Friday, 18 January 2019

History Makers



The Times hit the nail on the head with this leading article which concludes that Glasgow's claimants have made history by standing up for their right to equal pay. 



  

Historic Agreement

Women’s persistence in challenging a council for equal pay has been rewarded


The agreement by Glasgow city council to recognise the equal pay rights of its women employees can rightly be called historic. It has taken protest marches, long negotiations, and persistence to get to this point. The opposition has come not just from the council, which faced a bill that could be as high as £600 million, but the trade unions, which, initially at any rate, were unenthusiastic about the women’s cause.

Far from supporting it as a bid for equality, they regarded it as a potential threat to the employment of the majority of their members: men. In the end, however, they were won over. As Stefan Cross, the London QC who represented the protesters, said last year: “The bottom line is that it has all been driven by the women. They are the ones that have backed us, to the point where the trade unions have accepted that we lead the fight with the backing of the women.”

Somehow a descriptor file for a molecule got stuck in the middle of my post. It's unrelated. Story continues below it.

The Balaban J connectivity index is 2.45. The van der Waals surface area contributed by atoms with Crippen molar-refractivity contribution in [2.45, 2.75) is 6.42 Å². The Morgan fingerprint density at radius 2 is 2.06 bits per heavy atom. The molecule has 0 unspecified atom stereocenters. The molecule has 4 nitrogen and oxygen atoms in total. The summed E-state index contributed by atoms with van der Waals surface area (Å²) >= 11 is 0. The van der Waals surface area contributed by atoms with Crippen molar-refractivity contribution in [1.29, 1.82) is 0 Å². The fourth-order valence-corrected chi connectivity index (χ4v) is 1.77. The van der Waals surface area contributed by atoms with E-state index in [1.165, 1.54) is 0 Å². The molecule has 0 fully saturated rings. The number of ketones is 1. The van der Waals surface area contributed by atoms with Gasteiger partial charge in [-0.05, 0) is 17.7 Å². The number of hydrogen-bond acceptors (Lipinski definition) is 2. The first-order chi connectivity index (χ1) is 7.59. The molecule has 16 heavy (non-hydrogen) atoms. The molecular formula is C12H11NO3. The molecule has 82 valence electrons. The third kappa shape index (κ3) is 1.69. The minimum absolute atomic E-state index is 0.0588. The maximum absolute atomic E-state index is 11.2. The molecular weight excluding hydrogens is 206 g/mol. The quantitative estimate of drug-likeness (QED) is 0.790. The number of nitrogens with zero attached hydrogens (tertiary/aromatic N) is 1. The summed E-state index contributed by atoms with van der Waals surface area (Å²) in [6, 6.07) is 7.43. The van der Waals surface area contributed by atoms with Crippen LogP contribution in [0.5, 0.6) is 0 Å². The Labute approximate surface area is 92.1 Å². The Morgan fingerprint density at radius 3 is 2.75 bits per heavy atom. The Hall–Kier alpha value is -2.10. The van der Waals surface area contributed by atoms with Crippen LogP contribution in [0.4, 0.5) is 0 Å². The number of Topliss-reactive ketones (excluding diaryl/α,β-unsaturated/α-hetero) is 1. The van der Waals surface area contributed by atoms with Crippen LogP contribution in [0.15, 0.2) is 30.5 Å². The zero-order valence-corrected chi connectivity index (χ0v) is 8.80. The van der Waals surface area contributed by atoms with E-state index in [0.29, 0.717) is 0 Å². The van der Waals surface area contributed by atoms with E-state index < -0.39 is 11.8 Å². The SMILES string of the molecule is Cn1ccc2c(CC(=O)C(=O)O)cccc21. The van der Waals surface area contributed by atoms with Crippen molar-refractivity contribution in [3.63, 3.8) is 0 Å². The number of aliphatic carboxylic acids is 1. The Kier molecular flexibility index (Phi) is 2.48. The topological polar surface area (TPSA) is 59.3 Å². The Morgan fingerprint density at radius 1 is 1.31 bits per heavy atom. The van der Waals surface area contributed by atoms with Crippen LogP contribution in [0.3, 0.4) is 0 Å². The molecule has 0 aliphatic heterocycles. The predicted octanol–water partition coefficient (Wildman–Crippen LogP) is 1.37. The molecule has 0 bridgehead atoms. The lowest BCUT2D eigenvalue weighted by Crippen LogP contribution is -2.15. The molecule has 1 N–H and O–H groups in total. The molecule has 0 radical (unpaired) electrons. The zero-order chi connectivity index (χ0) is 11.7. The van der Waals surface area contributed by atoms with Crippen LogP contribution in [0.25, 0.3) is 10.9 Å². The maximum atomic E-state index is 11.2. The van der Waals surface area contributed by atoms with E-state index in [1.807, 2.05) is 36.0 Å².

Now the council has recognised the basic principle: if a woman is doing a job that is of equal importance to the city as that of her male counterpart, then she should be paid the same amount. Susan Aitken, the SNP administration and council leader, must be credited for righting this wrong, succeeding where previous Labour-run councils failed. The hard bit, of course, has been assessing how to measure one job against another. Time was when bus drivers or maintenance workers — mainly male — were judged to be part of the essential infrastructure of the city, and therefore merited higher pay than women. In the male-dominated west of Scotland, it was perhaps that little bit more difficult to challenge the idea. Today care workers, cleaners and home visitors are seen as equally essential.

Their victory is in a great Glasgow tradition. Mary Barbour, heroine of the 1915 rent strikes, would be proud of her successors.